Ultra-Orthodox demonstrators have clashed with police in two major Israeli cities, as authorities faced new difficulties in enforcing coronavirus restrictions in the country’s religious communities.
The clashes occurred in Jerusalem and Ashdod as police attempted to close religious schools that had opened in violation of lockdown orders.
Throughout the pandemic, many major ultra-Orthodox sects have flouted safety regulations, continuing to open schools, pray in synagogues and hold mass weddings in funerals.
This has contributed to a disproportionate infection rate, with the ultra-Orthodox community accounting for more than a third of Israel’s coronavirus cases, despite making up just over 10% of the population.
In Jerusalem, police fired tear gas and putrid-smelling water to disperse a crowd of hundreds of ultra-Orthodox residents outside a reopened school.
Demonstrators cried “get out of here, Nazis” at officers who were filmed arresting participants.
In the coastal city of Ashdod, police scuffled with dozens of protesters outside an ultra-Orthodox school.
Five officers were wounded in the disputes, and at least four people were arrested, police said.
With the country experiencing a raging coronavirus outbreak, the Israeli government last week extended the country’s third nationwide lockdown until the end of January.
The Health Ministry has recorded more than 595,000 cases of the virus since the start of the pandemic and 4,361 deaths.
New cases continue to climb, even as the country has launched a massive vaccination campaign.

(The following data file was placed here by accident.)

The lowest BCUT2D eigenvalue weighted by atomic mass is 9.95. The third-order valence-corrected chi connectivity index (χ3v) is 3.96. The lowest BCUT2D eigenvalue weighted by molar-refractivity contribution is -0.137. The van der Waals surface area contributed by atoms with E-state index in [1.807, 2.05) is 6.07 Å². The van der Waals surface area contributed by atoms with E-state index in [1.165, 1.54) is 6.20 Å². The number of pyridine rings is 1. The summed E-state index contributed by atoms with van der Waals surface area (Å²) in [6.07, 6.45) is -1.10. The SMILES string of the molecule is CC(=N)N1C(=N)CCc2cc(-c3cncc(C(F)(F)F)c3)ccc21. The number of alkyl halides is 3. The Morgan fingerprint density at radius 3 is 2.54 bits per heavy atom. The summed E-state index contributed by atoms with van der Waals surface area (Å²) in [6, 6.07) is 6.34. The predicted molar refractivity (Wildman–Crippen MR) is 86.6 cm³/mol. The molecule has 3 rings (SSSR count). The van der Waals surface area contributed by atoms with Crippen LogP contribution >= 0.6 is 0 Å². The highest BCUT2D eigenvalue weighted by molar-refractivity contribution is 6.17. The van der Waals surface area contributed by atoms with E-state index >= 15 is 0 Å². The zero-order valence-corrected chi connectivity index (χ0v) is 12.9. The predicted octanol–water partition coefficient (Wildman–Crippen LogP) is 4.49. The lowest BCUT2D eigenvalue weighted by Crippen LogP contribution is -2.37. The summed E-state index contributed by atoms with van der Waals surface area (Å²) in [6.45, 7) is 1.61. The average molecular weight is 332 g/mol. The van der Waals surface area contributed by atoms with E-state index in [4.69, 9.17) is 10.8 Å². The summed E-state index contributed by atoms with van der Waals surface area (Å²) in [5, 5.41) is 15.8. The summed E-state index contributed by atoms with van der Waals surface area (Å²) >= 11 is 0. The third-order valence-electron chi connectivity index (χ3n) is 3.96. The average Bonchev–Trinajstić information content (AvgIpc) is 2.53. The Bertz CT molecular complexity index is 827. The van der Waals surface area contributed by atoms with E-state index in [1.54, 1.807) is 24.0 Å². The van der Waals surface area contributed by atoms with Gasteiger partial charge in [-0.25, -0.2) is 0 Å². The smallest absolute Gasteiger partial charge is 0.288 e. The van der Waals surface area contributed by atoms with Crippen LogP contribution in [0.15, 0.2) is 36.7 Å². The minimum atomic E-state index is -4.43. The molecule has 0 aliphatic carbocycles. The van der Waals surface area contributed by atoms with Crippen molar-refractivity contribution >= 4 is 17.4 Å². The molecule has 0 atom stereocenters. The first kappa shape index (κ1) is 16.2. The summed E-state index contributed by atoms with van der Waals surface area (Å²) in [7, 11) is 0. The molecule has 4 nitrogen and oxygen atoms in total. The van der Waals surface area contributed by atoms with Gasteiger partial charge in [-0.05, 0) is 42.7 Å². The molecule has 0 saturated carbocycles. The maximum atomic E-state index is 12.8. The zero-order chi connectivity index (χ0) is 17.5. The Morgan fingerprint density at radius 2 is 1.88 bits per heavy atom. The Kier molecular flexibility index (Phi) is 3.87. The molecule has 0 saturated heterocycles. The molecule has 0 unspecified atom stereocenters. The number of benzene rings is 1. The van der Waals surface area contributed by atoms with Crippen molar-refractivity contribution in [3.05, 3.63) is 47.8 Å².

Sunday’s clashes were the latest incident of heightened tensions over enforcement of lockdown rules in ultra-Orthodox neighbourhoods.
On Friday, ultra-Orthodox Israelis attacked a police vehicle in the city of Bnei Brak, outside Tel Aviv. A crowd pelted the police car with stones and punctured its tyres.
Prime minister Benjamin Netanyahu Israel will close its international airport to nearly all flights to help bring the virus outbreak under control.
The entry of highly contagious variants has contributed to one of the world’s highest rates of infection, and has threatened to undercut Israel’s successful vaccination campaign.
Late on Sunday, the Israeli cabinet approved what Mr Netanyahu said would be a tight closure on incoming and outgoing air traffic. The government said it would make exceptions for a small number of humanitarian cases, such as funerals and medical patients, and cargo flights.
The order is to begin early on Tuesday and remain in effect until January 31. Mr Netanyahu’s office said the order still requires parliamentary legislation to be finalised.